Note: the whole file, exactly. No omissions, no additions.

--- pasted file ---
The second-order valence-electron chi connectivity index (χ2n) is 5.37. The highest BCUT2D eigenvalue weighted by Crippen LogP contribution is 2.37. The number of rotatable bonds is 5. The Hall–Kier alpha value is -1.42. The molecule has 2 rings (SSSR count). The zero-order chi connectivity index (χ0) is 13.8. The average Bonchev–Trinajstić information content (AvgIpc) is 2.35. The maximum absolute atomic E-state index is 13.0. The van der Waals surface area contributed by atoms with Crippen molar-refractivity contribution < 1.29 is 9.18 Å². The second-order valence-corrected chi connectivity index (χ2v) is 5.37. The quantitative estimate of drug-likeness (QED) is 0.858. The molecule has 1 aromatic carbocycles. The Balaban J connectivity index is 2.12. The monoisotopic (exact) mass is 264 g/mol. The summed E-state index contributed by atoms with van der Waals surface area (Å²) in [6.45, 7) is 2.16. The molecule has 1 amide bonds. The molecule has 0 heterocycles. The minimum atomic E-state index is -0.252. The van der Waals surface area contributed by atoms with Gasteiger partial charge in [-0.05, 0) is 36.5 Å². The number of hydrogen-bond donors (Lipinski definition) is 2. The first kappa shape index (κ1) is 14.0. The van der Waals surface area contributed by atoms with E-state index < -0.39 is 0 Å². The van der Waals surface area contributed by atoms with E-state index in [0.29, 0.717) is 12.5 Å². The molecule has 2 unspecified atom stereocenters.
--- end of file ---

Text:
The second-order valence-electron chi connectivity index (χ2n) is 5.37. The highest BCUT2D eigenvalue weighted by Crippen LogP contribution is 2.37. The number of rotatable bonds is 5. The Hall–Kier alpha value is -1.42. The molecule has 2 rings (SSSR count). The zero-order chi connectivity index (χ0) is 13.8. The average Bonchev–Trinajstić information content (AvgIpc) is 2.35. The maximum absolute atomic E-state index is 13.0. The van der Waals surface area contributed by atoms with Crippen molar-refractivity contribution < 1.29 is 9.18 Å². The second-order valence-corrected chi connectivity index (χ2v) is 5.37. The quantitative estimate of drug-likeness (QED) is 0.858. The molecule has 1 aromatic carbocycles. The Balaban J connectivity index is 2.12. The monoisotopic (exact) mass is 264 g/mol. The summed E-state index contributed by atoms with van der Waals surface area (Å²) in [6.45, 7) is 2.16. The molecule has 1 amide bonds. The molecule has 0 heterocycles. The minimum atomic E-state index is -0.252. The van der Waals surface area contributed by atoms with Gasteiger partial charge in [-0.05, 0) is 36.5 Å². The number of hydrogen-bond donors (Lipinski definition) is 2. The first kappa shape index (κ1) is 14.0. The van der Waals surface area contributed by atoms with E-state index < -0.39 is 0 Å². The van der Waals surface area contributed by atoms with E-state index in [0.29, 0.717) is 12.5 Å². The molecule has 2 unspecified atom stereocenters.